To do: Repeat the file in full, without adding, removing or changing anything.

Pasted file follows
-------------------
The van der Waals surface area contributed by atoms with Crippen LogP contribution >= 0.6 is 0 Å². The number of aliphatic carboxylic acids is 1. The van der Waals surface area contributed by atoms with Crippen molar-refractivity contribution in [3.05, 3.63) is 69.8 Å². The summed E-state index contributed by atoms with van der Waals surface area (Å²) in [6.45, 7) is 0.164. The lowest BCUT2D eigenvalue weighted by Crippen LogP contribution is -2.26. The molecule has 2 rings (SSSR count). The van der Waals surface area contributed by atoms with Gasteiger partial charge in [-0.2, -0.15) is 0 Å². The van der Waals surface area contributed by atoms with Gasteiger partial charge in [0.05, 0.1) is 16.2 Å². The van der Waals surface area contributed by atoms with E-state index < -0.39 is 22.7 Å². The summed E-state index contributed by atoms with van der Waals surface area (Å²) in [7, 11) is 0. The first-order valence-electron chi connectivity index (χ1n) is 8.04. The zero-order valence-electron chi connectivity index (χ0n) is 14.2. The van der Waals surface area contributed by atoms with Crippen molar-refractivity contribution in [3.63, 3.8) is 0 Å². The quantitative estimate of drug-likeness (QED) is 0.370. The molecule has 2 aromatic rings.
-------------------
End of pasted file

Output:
The van der Waals surface area contributed by atoms with Crippen LogP contribution >= 0.6 is 0 Å². The number of aliphatic carboxylic acids is 1. The van der Waals surface area contributed by atoms with Crippen molar-refractivity contribution in [3.05, 3.63) is 69.8 Å². The summed E-state index contributed by atoms with van der Waals surface area (Å²) in [6.45, 7) is 0.164. The lowest BCUT2D eigenvalue weighted by Crippen LogP contribution is -2.26. The molecule has 2 rings (SSSR count). The van der Waals surface area contributed by atoms with Gasteiger partial charge in [-0.2, -0.15) is 0 Å². The van der Waals surface area contributed by atoms with Gasteiger partial charge in [0.05, 0.1) is 16.2 Å². The van der Waals surface area contributed by atoms with E-state index < -0.39 is 22.7 Å². The summed E-state index contributed by atoms with van der Waals surface area (Å²) in [7, 11) is 0. The first-order valence-electron chi connectivity index (χ1n) is 8.04. The zero-order valence-electron chi connectivity index (χ0n) is 14.2. The van der Waals surface area contributed by atoms with Crippen molar-refractivity contribution in [3.63, 3.8) is 0 Å². The quantitative estimate of drug-likeness (QED) is 0.370. The molecule has 2 aromatic rings.